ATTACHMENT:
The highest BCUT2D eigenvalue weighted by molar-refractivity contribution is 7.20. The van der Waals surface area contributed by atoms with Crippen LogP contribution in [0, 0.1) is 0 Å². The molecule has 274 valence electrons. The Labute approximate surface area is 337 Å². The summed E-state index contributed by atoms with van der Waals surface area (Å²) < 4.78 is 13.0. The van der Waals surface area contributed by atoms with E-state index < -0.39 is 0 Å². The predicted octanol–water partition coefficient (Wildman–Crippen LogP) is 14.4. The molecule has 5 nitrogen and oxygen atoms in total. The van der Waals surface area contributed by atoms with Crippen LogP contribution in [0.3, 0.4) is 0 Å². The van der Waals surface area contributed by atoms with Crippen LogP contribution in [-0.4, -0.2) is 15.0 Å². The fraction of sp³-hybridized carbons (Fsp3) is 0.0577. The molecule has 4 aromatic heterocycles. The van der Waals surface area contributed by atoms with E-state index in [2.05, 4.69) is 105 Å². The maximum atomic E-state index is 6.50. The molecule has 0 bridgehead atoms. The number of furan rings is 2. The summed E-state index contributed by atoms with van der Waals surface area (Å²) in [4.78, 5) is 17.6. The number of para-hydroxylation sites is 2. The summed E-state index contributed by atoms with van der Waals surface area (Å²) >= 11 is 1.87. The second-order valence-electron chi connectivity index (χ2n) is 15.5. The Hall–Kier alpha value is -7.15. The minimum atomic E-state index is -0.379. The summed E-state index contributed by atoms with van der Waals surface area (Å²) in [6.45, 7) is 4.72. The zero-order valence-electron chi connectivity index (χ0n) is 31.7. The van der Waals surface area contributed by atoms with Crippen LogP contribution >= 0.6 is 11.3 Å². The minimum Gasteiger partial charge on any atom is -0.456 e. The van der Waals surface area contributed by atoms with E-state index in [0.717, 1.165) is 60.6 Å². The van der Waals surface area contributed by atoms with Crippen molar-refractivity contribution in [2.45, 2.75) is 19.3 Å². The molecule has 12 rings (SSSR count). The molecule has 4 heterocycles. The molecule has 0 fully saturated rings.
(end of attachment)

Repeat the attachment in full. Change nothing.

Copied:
The highest BCUT2D eigenvalue weighted by molar-refractivity contribution is 7.20. The van der Waals surface area contributed by atoms with Crippen LogP contribution in [0, 0.1) is 0 Å². The molecule has 274 valence electrons. The Labute approximate surface area is 337 Å². The summed E-state index contributed by atoms with van der Waals surface area (Å²) < 4.78 is 13.0. The van der Waals surface area contributed by atoms with E-state index < -0.39 is 0 Å². The predicted octanol–water partition coefficient (Wildman–Crippen LogP) is 14.4. The molecule has 5 nitrogen and oxygen atoms in total. The van der Waals surface area contributed by atoms with Crippen LogP contribution in [0.3, 0.4) is 0 Å². The van der Waals surface area contributed by atoms with Crippen LogP contribution in [-0.4, -0.2) is 15.0 Å². The fraction of sp³-hybridized carbons (Fsp3) is 0.0577. The molecule has 4 aromatic heterocycles. The van der Waals surface area contributed by atoms with E-state index in [2.05, 4.69) is 105 Å². The maximum atomic E-state index is 6.50. The molecule has 0 bridgehead atoms. The number of furan rings is 2. The summed E-state index contributed by atoms with van der Waals surface area (Å²) in [4.78, 5) is 17.6. The number of para-hydroxylation sites is 2. The summed E-state index contributed by atoms with van der Waals surface area (Å²) >= 11 is 1.87. The second-order valence-electron chi connectivity index (χ2n) is 15.5. The Hall–Kier alpha value is -7.15. The minimum atomic E-state index is -0.379. The summed E-state index contributed by atoms with van der Waals surface area (Å²) in [6.45, 7) is 4.72. The zero-order valence-electron chi connectivity index (χ0n) is 31.7. The van der Waals surface area contributed by atoms with Crippen LogP contribution >= 0.6 is 11.3 Å². The minimum Gasteiger partial charge on any atom is -0.456 e. The van der Waals surface area contributed by atoms with E-state index in [0.717, 1.165) is 60.6 Å². The van der Waals surface area contributed by atoms with Crippen molar-refractivity contribution in [2.45, 2.75) is 19.3 Å². The molecule has 12 rings (SSSR count). The molecule has 4 heterocycles. The molecule has 0 fully saturated rings.